The final episode of the fourth season tied up the multiple plot strands of the doings in and around the Bligh mansion pretty neatly. However, the inventive writers managed to continue their exploration of existing issues, and add some provocative new ones for a fifth season and as I write this, Acorn TV has now almost finished streaming all twelve episodes of this fifth season.

If you need to refresh your memory of what went on before or are a newcomer to the series, no worries. All episodes of the first four seasons are still available. What a binge feast!

Events have moved forward four years without losing our connection to the characters, existing issues have been deepened and several new ones added, and with them, we have a few new likeable, well-developed characters; for example, an Aboriginal man who adds to the already dramatized sexual and religious intolerance, a defiant young Jewish girl in love with a local boy, and the arrival of a romantic partner for the homosexual James Bligh's ex-wife Olivia.

I'm not going to be a spoiler and tell you whether the arch-villaines Regina is still insanely awful or somehow redeemed. But she IS back, and the way the script writers deal with her role exemplifies their ability to . make even a wildly improbable character like Regina into a real person instead of a cartoony madwoman.

If the illness of Noni Hazelhurst's beloved Douglas (the excellent Robert Coleby), takes up a little too much p. time, it's also smartly tied in to the opposing views of doctors Jack Duncan (Craig Hall) and Henry Fox (Tim Drexl). The current Me-Too movement puts a timely edge on Mark Lee's predatory publisher and political manipulator Sir Richard Bennett. And Sir Richard's continued nastiness and inevitable comeuppance brings us once more to this question: Now that most of the key characters have been led to discover that love rather than a physical location is the place to call and Bevan Lee has fulfilled his mission of restoring melodrama as a worthy genre, is it finally time to mark this show as complete?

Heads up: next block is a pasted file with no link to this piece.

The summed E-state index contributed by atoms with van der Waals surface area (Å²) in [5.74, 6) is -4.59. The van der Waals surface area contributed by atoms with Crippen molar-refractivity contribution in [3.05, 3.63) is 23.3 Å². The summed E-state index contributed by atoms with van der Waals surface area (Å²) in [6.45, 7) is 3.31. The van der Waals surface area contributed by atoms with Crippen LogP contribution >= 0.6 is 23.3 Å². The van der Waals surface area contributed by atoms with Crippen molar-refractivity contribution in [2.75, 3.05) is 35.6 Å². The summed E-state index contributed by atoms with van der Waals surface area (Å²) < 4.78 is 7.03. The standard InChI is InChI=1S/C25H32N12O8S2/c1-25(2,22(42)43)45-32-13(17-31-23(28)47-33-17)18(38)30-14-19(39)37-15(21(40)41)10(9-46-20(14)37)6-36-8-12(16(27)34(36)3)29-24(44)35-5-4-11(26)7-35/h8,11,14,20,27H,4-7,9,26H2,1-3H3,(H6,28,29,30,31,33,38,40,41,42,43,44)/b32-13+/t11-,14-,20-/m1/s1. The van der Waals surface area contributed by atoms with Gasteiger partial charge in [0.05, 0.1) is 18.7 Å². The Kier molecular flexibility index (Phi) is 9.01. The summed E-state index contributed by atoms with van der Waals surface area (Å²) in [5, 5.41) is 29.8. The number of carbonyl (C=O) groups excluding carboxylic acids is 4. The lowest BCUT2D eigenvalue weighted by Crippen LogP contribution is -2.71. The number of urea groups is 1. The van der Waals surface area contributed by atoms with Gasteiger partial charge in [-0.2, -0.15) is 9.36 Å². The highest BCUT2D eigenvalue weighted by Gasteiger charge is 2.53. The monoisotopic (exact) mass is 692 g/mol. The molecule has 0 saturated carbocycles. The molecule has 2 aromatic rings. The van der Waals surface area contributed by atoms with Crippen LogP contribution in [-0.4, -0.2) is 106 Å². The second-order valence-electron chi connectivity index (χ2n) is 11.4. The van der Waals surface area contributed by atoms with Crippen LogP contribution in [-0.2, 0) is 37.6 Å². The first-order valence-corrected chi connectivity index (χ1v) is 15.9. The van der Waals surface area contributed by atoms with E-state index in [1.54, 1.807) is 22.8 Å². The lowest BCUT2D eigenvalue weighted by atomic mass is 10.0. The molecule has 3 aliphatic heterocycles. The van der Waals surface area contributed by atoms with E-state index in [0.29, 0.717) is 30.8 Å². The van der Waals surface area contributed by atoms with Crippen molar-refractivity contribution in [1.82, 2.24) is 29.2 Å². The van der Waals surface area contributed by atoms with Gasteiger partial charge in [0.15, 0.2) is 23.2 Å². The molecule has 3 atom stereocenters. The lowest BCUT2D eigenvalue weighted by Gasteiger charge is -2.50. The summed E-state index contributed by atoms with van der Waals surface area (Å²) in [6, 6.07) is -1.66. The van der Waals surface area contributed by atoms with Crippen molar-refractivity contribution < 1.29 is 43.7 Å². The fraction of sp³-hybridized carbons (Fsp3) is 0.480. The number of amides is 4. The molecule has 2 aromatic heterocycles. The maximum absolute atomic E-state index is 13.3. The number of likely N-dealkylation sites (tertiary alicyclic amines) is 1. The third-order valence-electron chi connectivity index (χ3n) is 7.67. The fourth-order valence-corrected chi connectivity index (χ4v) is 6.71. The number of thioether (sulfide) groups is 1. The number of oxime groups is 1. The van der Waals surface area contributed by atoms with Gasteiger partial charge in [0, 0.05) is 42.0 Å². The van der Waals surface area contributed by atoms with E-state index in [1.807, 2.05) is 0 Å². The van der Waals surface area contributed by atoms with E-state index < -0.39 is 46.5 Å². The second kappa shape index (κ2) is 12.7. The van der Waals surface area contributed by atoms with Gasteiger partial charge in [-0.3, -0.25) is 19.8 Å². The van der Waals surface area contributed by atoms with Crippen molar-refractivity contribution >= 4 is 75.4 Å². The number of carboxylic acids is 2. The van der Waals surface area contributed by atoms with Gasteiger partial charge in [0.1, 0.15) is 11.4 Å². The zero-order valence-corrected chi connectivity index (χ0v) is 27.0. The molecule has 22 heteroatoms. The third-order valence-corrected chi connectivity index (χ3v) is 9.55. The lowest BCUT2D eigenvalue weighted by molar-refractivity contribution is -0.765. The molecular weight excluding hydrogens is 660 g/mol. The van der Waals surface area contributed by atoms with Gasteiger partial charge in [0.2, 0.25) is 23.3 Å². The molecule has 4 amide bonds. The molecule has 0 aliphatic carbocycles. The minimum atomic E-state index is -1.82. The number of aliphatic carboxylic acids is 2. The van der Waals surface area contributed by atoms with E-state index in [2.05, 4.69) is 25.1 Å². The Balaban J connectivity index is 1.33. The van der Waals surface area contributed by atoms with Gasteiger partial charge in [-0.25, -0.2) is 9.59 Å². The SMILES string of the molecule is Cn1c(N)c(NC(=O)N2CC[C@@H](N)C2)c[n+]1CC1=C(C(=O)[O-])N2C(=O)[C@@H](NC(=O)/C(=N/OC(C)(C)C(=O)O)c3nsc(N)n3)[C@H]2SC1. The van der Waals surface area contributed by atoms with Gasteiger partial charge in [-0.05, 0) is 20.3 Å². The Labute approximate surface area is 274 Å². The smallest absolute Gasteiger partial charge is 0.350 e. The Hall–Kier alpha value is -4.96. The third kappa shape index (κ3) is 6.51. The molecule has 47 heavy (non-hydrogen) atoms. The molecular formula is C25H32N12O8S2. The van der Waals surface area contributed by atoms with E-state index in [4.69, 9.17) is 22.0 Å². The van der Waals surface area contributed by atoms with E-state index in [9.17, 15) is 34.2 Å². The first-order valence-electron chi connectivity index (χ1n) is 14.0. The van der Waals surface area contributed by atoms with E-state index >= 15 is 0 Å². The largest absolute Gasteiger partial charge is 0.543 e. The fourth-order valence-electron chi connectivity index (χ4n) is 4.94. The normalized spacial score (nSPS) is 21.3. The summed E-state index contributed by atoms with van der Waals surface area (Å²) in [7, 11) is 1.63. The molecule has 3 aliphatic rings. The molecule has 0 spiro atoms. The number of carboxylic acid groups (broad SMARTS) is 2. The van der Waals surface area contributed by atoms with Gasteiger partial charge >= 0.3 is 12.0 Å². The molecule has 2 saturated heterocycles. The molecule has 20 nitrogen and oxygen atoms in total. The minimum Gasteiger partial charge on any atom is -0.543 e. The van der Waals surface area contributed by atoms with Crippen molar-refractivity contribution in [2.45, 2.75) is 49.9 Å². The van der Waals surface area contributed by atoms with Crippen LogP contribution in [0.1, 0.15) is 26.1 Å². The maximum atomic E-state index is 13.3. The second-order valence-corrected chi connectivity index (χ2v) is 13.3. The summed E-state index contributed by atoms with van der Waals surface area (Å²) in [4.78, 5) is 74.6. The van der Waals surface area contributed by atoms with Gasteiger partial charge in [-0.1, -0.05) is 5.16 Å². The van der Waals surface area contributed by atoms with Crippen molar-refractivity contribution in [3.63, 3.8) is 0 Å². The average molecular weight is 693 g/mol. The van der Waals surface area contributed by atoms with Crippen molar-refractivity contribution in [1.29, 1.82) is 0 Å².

According to some reports I've had , a Season 6 has been commissioned. So, why not? Who knows if Israel which we see Dusseldorp's Sarah and Climo['s George visit toward the end of the series will be the place they'll call home instead of Ash House. And it would be nice to see what Abby Earl's Anna will write about when she trades her typewriter for a computer and know that Sir Goeorge really has played his last dirty trick. In the meantime, enjoy Season 5 (and any previous ones you missed).

Season 1-4 Reviewed